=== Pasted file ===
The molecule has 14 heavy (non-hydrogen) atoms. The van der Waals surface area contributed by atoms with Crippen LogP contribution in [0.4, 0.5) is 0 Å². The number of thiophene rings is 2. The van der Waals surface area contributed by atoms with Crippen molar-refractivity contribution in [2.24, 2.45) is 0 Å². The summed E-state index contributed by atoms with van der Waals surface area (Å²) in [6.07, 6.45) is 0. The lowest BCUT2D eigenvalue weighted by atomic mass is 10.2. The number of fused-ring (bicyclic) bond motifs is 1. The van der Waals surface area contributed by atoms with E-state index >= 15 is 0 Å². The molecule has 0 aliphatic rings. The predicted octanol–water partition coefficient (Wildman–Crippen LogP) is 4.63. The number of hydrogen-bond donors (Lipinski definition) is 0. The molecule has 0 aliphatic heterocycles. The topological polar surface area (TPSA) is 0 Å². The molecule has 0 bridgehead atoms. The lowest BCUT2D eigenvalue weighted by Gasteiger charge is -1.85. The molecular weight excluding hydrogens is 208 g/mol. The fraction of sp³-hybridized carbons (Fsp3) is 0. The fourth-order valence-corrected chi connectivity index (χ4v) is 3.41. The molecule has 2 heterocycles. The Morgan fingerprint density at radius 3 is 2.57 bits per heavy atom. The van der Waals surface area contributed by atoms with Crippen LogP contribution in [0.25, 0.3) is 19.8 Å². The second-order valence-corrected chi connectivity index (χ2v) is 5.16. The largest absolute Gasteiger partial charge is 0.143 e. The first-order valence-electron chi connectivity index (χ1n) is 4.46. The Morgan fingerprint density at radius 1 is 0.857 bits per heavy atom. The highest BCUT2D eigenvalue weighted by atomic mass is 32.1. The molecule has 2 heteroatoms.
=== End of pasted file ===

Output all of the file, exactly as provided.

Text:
The molecule has 14 heavy (non-hydrogen) atoms. The van der Waals surface area contributed by atoms with Crippen LogP contribution in [0.4, 0.5) is 0 Å². The number of thiophene rings is 2. The van der Waals surface area contributed by atoms with Crippen molar-refractivity contribution in [2.24, 2.45) is 0 Å². The summed E-state index contributed by atoms with van der Waals surface area (Å²) in [6.07, 6.45) is 0. The lowest BCUT2D eigenvalue weighted by atomic mass is 10.2. The number of fused-ring (bicyclic) bond motifs is 1. The van der Waals surface area contributed by atoms with E-state index >= 15 is 0 Å². The molecule has 0 aliphatic rings. The predicted octanol–water partition coefficient (Wildman–Crippen LogP) is 4.63. The number of hydrogen-bond donors (Lipinski definition) is 0. The molecule has 0 aliphatic heterocycles. The topological polar surface area (TPSA) is 0 Å². The molecule has 0 bridgehead atoms. The lowest BCUT2D eigenvalue weighted by Gasteiger charge is -1.85. The molecular weight excluding hydrogens is 208 g/mol. The fraction of sp³-hybridized carbons (Fsp3) is 0. The fourth-order valence-corrected chi connectivity index (χ4v) is 3.41. The molecule has 2 heterocycles. The Morgan fingerprint density at radius 3 is 2.57 bits per heavy atom. The van der Waals surface area contributed by atoms with Crippen LogP contribution in [0.25, 0.3) is 19.8 Å². The second-order valence-corrected chi connectivity index (χ2v) is 5.16. The largest absolute Gasteiger partial charge is 0.143 e. The first-order valence-electron chi connectivity index (χ1n) is 4.46. The Morgan fingerprint density at radius 1 is 0.857 bits per heavy atom. The highest BCUT2D eigenvalue weighted by atomic mass is 32.1. The molecule has 2 heteroatoms.